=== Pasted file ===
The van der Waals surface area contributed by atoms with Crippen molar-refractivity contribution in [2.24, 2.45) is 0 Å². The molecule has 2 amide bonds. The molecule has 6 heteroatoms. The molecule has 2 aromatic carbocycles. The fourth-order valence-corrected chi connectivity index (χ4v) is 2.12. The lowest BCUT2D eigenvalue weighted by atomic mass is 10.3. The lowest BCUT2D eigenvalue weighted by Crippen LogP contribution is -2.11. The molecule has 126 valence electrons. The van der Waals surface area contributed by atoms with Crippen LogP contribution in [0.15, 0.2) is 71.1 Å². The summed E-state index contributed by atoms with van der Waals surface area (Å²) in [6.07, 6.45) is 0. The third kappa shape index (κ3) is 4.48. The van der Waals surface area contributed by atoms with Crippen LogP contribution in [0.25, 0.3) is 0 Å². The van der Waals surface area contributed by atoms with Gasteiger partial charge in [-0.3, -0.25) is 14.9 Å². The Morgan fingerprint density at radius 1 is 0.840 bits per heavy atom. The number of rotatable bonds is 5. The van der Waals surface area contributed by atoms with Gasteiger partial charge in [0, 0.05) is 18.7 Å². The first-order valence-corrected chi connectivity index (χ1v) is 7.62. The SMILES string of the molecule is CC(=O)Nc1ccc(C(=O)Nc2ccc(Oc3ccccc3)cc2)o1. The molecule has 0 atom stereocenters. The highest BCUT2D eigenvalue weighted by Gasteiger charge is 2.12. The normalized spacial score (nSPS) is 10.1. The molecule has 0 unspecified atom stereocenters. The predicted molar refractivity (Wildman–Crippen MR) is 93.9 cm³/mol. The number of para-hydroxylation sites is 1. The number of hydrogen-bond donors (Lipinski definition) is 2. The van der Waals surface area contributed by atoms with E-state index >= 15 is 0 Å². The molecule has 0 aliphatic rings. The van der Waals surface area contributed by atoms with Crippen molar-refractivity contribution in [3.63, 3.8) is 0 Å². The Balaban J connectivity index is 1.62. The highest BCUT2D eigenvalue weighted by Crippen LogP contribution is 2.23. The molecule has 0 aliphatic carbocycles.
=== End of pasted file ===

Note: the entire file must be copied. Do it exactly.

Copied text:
The van der Waals surface area contributed by atoms with Crippen molar-refractivity contribution in [2.24, 2.45) is 0 Å². The molecule has 2 amide bonds. The molecule has 6 heteroatoms. The molecule has 2 aromatic carbocycles. The fourth-order valence-corrected chi connectivity index (χ4v) is 2.12. The lowest BCUT2D eigenvalue weighted by atomic mass is 10.3. The lowest BCUT2D eigenvalue weighted by Crippen LogP contribution is -2.11. The molecule has 126 valence electrons. The van der Waals surface area contributed by atoms with Crippen LogP contribution in [0.15, 0.2) is 71.1 Å². The summed E-state index contributed by atoms with van der Waals surface area (Å²) in [6.07, 6.45) is 0. The third kappa shape index (κ3) is 4.48. The van der Waals surface area contributed by atoms with Crippen LogP contribution in [0.25, 0.3) is 0 Å². The van der Waals surface area contributed by atoms with Gasteiger partial charge in [-0.3, -0.25) is 14.9 Å². The Morgan fingerprint density at radius 1 is 0.840 bits per heavy atom. The number of rotatable bonds is 5. The van der Waals surface area contributed by atoms with Gasteiger partial charge in [0, 0.05) is 18.7 Å². The first-order valence-corrected chi connectivity index (χ1v) is 7.62. The SMILES string of the molecule is CC(=O)Nc1ccc(C(=O)Nc2ccc(Oc3ccccc3)cc2)o1. The molecule has 0 atom stereocenters. The highest BCUT2D eigenvalue weighted by Gasteiger charge is 2.12. The normalized spacial score (nSPS) is 10.1. The molecule has 0 unspecified atom stereocenters. The predicted molar refractivity (Wildman–Crippen MR) is 93.9 cm³/mol. The number of para-hydroxylation sites is 1. The number of hydrogen-bond donors (Lipinski definition) is 2. The van der Waals surface area contributed by atoms with E-state index >= 15 is 0 Å². The molecule has 0 aliphatic rings. The van der Waals surface area contributed by atoms with Crippen molar-refractivity contribution in [3.63, 3.8) is 0 Å². The Balaban J connectivity index is 1.62. The highest BCUT2D eigenvalue weighted by Crippen LogP contribution is 2.23. The molecule has 0 aliphatic carbocycles.